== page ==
Federal Poverty Guidelines: 2020 Release and Proposed Changes

The 2020 poverty guidelines were released and published in the Federal Register with an effective date of January 14, 2020.


Payers and Providers wait for the release of the poverty guidelines each year to update patient financial assistance and eligibility information within their systems and forms. Controversy has surrounded the poverty guidelines and, more directly, the poverty thresholds since a notice proposing changes was posted on May 7, 2019.


The poverty thresholds are the original version of the federal poverty measure.  They are updated each year by the Census Bureau. The thresholds are used mainly for statistical purposes. All official poverty population figures are calculated using the poverty thresholds.


Poverty guidelines are a separate federal poverty measure. They are issued each year in the Federal Register by the Department of Health and Human Services (HHS).  The federal poverty guidelines (FPG) are a simplification of the poverty thresholds, primarily for administrative use, like determining income eligibility for needs-based programs. Such programs include, but are not limited to, Medicaid, Children’s Health Insurance Program (CHIP, Supplemental Nutrition Assistance Program (SNAP), and Marketplace subsidies.


Consumer Price Index

The official poverty thresholds are updated annually for inflation using the Consumer Price Index published by the U.S. Bureau of Labor Statistics (BLS). “The Consumer Price Index (CPI) is a measure of the average change over time in the prices paid by urban consumers for a market basket of consumer goods and services,” according to the BLS. The all urban consumer group represents about 93 percent of the total U.S. population.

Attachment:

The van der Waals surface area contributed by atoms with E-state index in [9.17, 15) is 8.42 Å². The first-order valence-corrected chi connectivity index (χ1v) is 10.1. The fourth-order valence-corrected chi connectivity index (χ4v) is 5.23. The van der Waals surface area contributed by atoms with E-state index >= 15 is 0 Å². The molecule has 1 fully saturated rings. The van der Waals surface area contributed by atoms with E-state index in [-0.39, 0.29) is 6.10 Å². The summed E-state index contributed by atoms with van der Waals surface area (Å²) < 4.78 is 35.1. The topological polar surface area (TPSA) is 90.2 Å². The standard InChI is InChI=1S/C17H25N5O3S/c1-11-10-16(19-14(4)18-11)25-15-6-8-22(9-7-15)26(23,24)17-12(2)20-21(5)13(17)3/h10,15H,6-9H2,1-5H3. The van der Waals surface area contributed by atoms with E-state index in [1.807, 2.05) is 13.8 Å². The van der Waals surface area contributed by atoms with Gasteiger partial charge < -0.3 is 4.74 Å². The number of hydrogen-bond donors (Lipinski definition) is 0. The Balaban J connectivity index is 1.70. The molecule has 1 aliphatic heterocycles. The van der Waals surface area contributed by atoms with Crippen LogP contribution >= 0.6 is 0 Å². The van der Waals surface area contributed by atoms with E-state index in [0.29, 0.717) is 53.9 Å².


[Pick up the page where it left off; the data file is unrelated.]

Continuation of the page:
Two indexes are used to measure inflation for all urban consumers.

  1. Consumer Price Index for All Urban Consumers (CPI-U)
  2. Chained Consumer Price Index for All Urban Consumers (C-CPI-U)


Consumer Price Index for All Urban Consumers (CPI-U)

The CPI-U is currently in use for the Census Bureau’s annual poverty thresholds update. It is also the one most often used in the media. The weights assigned to the goods and services used in this index are based on expenditure surveys that are lagging by a few years, one of the drawbacks. The CPI-U is considered final when first issued.


Chained Consumer Price Index for All Urban Consumers (C-CPI-U).

The C-CPI-U has been proposed to replace the CPI-U for poverty threshold updates. The C-CPI-U more closely reflects current consumer behavior and spending. It uniquely captures and reflects how consumers respond to changes in relative prices, say beef and chicken for example. The C-CPI-U is designed to be a closer approximation of the cost of living index than the CPI-U.

However, there is a limitation.

The C-CPI-U is subject to four quarterly revisions after it is first issued. A final version is not published until one year later. The drawback that concerns CPI-U advocates is that over time the C-CPI-U tends to increase at a slightly lower rate than other measures of consumer inflation, negatively impacting downline measures that rely on CPI.


Consider the following. The CPI impacts the poverty threshold which in turn impacts the poverty guidelines and, ultimately, eligibility for needs-based programs like Medicaid, CHIP, SNAP, Marketplace subsidies and others.



The “Consumer Inflation Measures Produced by Federal Statistical Agencies” notice, outlining the proposed change from CPI-U to C-CPI-U, was issued by the Office of Management and Budget (OMB) and published for public comment on May 7, 2019. A total of 57,127 comments were received. A final notice has not been published as of this writing.


Below is a table of the NEW 100 percent of federal poverty guidelines. Other guidelines can be easily calculated using multiplication. For example, 138 percent can be obtained by multiplying 1.38 by the 100 percent number for the family size needed.